I remember reading, a while ago, a post from Dr. Carole Zangari about temptations and smiling to myself as she recounted cutting m&m’s into 1/4ths because I have done that very same thing. (I actually once had a student who could bite an m&m into even smaller pieces than that, but that’s a story for another day).

    One of the key points I do remember from Carole’s post was the use of a time delay procedure to prompt the child.  I have a fondness for time delay prompting that harkens back to my research days. It is so effective for teaching skills without building prompt-dependency.  And while the research has been around for decades, it’s still not consistently taught to clinicians and certainly not to parents.

    So, when you’re talking about implementation practices with your team - including parents - remember to talk about  motivation through temptation. And be sure to remind them not to frustrate the child by using this too much!


    Saturday, November 10, 2018

    Do You Know These Top 5 Core 2-Word Phrases?

    Far too many students never make it to the symbol sequencing stage of AAC use.  Whether because of presumed lack of potential or lack of knowledge about how to move students along beyond single words, we end up with many AAC users who are not communicating as competently as they could - and need.

    One study (the reference for which I was unable to find in the rat’s nest of my files) rated these the top 5 2-word core word phrases: put on, take off, clean up, get out, fall down.
    I’m willing to bet that by the time you read all 5 you were already thinking of the contexts in which you use these every day.

    1. Put on - your clothes, your shoes, your jacket, your hat & mittens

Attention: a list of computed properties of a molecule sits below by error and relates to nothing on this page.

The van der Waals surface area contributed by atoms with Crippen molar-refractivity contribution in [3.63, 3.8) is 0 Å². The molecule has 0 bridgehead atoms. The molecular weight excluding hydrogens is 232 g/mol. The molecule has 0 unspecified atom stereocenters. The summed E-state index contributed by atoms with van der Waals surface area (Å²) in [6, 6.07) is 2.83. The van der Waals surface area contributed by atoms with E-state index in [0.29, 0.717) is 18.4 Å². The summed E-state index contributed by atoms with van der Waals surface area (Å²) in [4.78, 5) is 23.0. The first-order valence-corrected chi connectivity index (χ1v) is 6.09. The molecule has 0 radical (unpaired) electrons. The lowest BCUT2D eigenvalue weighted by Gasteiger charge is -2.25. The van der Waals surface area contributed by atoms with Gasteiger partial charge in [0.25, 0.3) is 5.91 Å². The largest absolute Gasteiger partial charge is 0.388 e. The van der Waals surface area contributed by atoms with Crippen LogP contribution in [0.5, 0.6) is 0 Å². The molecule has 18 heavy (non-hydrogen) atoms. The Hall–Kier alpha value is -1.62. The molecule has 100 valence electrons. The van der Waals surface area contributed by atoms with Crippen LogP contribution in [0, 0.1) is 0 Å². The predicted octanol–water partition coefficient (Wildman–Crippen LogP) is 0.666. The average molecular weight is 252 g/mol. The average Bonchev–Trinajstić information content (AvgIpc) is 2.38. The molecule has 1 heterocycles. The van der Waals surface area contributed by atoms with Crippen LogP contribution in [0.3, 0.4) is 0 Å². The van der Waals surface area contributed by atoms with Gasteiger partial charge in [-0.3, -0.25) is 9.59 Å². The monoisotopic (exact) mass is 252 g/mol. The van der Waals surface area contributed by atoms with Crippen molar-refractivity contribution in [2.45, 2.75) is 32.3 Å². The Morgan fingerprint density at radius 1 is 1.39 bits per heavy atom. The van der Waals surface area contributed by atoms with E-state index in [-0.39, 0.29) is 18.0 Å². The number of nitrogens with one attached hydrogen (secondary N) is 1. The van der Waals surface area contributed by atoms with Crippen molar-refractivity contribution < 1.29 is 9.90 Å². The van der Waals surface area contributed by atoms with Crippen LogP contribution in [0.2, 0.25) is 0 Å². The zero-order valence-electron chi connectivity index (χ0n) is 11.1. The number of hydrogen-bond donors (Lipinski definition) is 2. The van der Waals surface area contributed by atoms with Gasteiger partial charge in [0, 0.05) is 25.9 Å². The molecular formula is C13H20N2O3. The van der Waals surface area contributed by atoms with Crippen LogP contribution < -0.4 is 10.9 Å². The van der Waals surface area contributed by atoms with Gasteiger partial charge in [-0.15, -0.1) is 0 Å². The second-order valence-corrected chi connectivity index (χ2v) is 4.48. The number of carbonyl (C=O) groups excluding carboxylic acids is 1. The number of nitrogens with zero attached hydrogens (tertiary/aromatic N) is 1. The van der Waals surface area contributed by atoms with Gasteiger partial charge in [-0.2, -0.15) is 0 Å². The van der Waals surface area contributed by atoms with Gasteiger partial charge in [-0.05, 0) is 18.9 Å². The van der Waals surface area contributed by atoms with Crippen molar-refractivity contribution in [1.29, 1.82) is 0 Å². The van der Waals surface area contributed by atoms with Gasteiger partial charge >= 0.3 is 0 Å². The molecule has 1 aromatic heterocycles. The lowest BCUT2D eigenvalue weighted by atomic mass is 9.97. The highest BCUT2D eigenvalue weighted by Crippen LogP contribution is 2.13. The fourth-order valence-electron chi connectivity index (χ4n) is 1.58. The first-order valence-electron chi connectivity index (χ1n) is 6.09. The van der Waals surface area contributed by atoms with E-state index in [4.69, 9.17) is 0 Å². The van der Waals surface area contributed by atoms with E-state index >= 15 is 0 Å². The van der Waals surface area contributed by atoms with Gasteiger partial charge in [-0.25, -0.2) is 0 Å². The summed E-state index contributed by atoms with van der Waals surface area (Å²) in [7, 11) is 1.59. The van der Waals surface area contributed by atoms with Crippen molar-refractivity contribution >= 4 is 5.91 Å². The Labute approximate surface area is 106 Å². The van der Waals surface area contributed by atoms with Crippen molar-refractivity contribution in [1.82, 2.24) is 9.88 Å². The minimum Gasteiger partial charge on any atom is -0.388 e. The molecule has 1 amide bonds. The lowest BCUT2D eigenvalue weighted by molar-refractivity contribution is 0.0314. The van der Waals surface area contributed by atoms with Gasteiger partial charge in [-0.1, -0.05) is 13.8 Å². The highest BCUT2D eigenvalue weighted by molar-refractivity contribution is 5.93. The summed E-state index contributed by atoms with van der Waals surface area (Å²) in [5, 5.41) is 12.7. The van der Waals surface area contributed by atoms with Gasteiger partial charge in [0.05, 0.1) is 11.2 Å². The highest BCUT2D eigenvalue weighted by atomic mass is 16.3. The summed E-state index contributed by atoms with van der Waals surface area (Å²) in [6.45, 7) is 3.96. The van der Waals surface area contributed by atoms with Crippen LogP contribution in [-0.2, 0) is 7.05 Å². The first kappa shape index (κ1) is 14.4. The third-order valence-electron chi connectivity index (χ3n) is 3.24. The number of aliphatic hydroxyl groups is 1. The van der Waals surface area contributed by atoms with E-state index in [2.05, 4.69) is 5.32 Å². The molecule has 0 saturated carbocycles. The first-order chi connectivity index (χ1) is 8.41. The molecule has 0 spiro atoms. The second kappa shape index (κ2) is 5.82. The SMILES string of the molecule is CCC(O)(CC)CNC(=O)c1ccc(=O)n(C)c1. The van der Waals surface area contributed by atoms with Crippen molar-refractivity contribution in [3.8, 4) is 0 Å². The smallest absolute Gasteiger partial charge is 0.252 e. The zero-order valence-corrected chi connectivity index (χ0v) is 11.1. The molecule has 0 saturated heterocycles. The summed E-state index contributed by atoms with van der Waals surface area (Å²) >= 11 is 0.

2. Take off - your clothes, your shoes, your coat, your cap
    3. Clean up - your room, your desk, the classroom, the bathroom, the kitchen
    4. Get out - of the car, your room, the house, that place you should not be
    5. Fall down - the stairs, the ladder, on the uneven/rocky ground

    I’ve decided to make some implementation resources for these, starting with this free mini- booklet.  Download (just right-click or drag to your desktop), then print the page below. 

    1. Fold the page in half length-wise, then open.  
    2. Fold it in half top to bottom, then fold each open end into the middle fold.  
    3. Open those two folds again, leaving the paper folded in half. 
    4. Cut along the dotted line from the fold half-way down.  
    5. Open the page again. Re-fold lengthwise. 
    6. Holding the paper at both ends, push them in towards the center, causing the center fold to separate.  
    7. Now you can see the booklet has formed.  
    8. Press all creases to form the book.

    What you should end up with is a paper that looks like this. Note that pages 1& 6-8 will be up-side-down when flat. Because the paper folds in half, they will end up right-side-up.

    When I did therapy in a school district, I used to make these booklets with my students all of the time. We made up our own stories, made how-to booklets, and used them to re-tell stories.  The students always liked having their own book to take home.

    Enjoy this little booklet. There will be more to follow. In the meantime......keep on talking!

 An affiliate link to the kind of toy to buy for your children with language disorders this holiday season.